This afternoon, the New York Times, in a series of articles commemorating different individuals who unfortunately passed on from coronavirus, profiled the famed Rosh Yeshiva of Oholei Torah, Rabbi Yisroel Friedman • Full Story
This afternoon, the New York Times, in a series of articles commemorating different individuals who unfortunately passed on from coronavirus, profiled the famed Rosh Yeshiva of Oholei Torah, Rabbi Yisroel Friedman.
A young student under the charge of Yisroel Friedman once left a Talmud study session to do his laundry. The boy’s action so distressed Rabbi Friedman that he fretted aloud to the other students for half an hour.
Rabbi Friedman, the longtime dean of Oholei Torah, a leading yeshiva of the Chabad-Lubavitch sect of Orthodox Judaism in Brooklyn, rarely let worldly matters intrude on his service to God. He was pious and sincere; even sugar in his coffee was a frivolity.
“It was one consistent life of devotion,” said D. Maimon Kirschenbaum, a former student of Rabbi Friedman’s and an employment lawyer in Manhattan. “He studied intensely. He prayed intensely. He didn’t let up.”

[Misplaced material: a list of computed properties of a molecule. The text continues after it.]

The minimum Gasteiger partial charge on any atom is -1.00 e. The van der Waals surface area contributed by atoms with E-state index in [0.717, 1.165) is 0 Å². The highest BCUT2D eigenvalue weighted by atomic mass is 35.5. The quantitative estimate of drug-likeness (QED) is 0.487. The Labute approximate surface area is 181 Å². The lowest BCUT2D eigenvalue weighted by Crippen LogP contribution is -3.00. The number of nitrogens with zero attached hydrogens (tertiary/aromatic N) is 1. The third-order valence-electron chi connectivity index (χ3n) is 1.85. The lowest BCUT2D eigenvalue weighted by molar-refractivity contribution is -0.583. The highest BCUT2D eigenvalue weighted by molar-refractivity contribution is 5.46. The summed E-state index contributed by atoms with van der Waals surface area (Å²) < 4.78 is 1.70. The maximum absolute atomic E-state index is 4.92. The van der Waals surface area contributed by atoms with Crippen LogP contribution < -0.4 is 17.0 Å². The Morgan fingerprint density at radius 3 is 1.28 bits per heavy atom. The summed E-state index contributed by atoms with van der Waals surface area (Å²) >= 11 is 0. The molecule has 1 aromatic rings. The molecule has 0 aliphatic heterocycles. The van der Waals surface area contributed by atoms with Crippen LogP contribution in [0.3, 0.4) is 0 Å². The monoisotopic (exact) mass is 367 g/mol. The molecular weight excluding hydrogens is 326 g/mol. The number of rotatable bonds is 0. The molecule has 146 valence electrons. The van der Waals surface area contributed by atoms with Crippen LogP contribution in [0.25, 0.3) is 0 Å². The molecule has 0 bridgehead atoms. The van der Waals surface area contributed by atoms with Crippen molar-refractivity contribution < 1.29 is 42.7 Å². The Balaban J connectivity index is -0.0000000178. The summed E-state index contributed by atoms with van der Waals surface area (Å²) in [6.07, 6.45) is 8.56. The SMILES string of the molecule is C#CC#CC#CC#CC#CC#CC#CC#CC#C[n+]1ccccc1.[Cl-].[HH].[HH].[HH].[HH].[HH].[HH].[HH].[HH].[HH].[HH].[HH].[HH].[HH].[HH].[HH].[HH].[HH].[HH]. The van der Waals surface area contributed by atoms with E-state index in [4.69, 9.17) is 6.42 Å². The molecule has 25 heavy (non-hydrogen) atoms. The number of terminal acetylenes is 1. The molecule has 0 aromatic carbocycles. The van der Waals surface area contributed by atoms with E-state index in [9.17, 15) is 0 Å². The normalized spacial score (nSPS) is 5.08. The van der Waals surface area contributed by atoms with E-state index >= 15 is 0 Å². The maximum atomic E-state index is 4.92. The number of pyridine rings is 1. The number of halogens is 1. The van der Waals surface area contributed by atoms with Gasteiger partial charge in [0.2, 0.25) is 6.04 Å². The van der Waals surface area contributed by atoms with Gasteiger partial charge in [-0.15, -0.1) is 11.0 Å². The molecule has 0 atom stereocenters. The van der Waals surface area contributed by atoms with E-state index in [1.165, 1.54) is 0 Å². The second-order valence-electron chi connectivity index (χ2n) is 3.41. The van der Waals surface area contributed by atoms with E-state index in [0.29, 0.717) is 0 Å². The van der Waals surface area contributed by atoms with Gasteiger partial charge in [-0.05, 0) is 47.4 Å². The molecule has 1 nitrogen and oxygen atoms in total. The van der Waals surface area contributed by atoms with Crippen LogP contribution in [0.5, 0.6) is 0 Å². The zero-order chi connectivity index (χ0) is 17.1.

Another former pupil, Mendel Rubin, called Rabbi Friedman “an internist,” adding, “He wanted us to internalize our learning, make it part of our life. Not close the book at the end of the day but make it shape your perspective.”
Rabbi Friedman died on April 1 at N.Y.U. Langone Health in Manhattan. He was 83. Nosson Blumes, director of development for Oholei Torah, said the cause was the novel coronavirus.
Rabbi Friedman had a razor-sharp intellect and an argumentative teaching style. He would call out students in class for one knowledge lapse or another. Yet he also had a “soft underbelly,” said Rabbi Rubin, and was known to display humor and a paternal sensitivity.
“When I was a student, I didn’t pay attention to my appearance because I was so immersed in my studies,” said Rabbi Rubin, who is now co-director of Shabbos House, a Chabad student center in Albany. “He asked my study partner if I could use money for clothes.”
Such purchases came out of a fund that Reb Yisroel, as his students called him, kept for students in need, whether the need was for shoes or tuition. One acquaintance speculated that for all the rabbi cared about material things, he might have worn the same coat for 30 years.